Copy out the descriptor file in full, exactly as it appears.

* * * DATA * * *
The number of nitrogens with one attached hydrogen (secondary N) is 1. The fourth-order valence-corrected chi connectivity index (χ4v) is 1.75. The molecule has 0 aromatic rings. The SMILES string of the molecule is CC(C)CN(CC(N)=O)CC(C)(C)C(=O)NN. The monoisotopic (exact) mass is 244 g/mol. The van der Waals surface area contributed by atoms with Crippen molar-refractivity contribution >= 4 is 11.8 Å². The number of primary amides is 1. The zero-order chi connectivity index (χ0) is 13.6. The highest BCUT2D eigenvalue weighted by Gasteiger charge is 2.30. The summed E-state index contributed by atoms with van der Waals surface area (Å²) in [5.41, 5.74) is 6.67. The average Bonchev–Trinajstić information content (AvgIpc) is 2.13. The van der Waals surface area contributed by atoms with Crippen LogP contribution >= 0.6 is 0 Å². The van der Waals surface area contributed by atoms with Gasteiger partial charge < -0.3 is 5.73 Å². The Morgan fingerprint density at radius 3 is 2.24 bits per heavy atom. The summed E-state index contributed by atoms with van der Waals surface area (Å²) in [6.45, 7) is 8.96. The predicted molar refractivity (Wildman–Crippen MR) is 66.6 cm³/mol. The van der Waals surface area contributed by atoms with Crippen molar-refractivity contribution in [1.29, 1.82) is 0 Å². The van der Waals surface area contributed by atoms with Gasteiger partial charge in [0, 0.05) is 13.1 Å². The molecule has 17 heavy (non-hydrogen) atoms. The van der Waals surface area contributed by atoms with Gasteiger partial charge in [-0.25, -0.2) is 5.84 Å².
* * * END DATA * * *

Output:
The number of nitrogens with one attached hydrogen (secondary N) is 1. The fourth-order valence-corrected chi connectivity index (χ4v) is 1.75. The molecule has 0 aromatic rings. The SMILES string of the molecule is CC(C)CN(CC(N)=O)CC(C)(C)C(=O)NN. The monoisotopic (exact) mass is 244 g/mol. The van der Waals surface area contributed by atoms with Crippen molar-refractivity contribution >= 4 is 11.8 Å². The number of primary amides is 1. The zero-order chi connectivity index (χ0) is 13.6. The highest BCUT2D eigenvalue weighted by Gasteiger charge is 2.30. The summed E-state index contributed by atoms with van der Waals surface area (Å²) in [5.41, 5.74) is 6.67. The average Bonchev–Trinajstić information content (AvgIpc) is 2.13. The van der Waals surface area contributed by atoms with Crippen LogP contribution >= 0.6 is 0 Å². The van der Waals surface area contributed by atoms with Gasteiger partial charge < -0.3 is 5.73 Å². The Morgan fingerprint density at radius 3 is 2.24 bits per heavy atom. The summed E-state index contributed by atoms with van der Waals surface area (Å²) in [6.45, 7) is 8.96. The predicted molar refractivity (Wildman–Crippen MR) is 66.6 cm³/mol. The van der Waals surface area contributed by atoms with Crippen molar-refractivity contribution in [1.29, 1.82) is 0 Å². The van der Waals surface area contributed by atoms with Gasteiger partial charge in [0, 0.05) is 13.1 Å². The molecule has 17 heavy (non-hydrogen) atoms. The van der Waals surface area contributed by atoms with Gasteiger partial charge in [-0.25, -0.2) is 5.84 Å².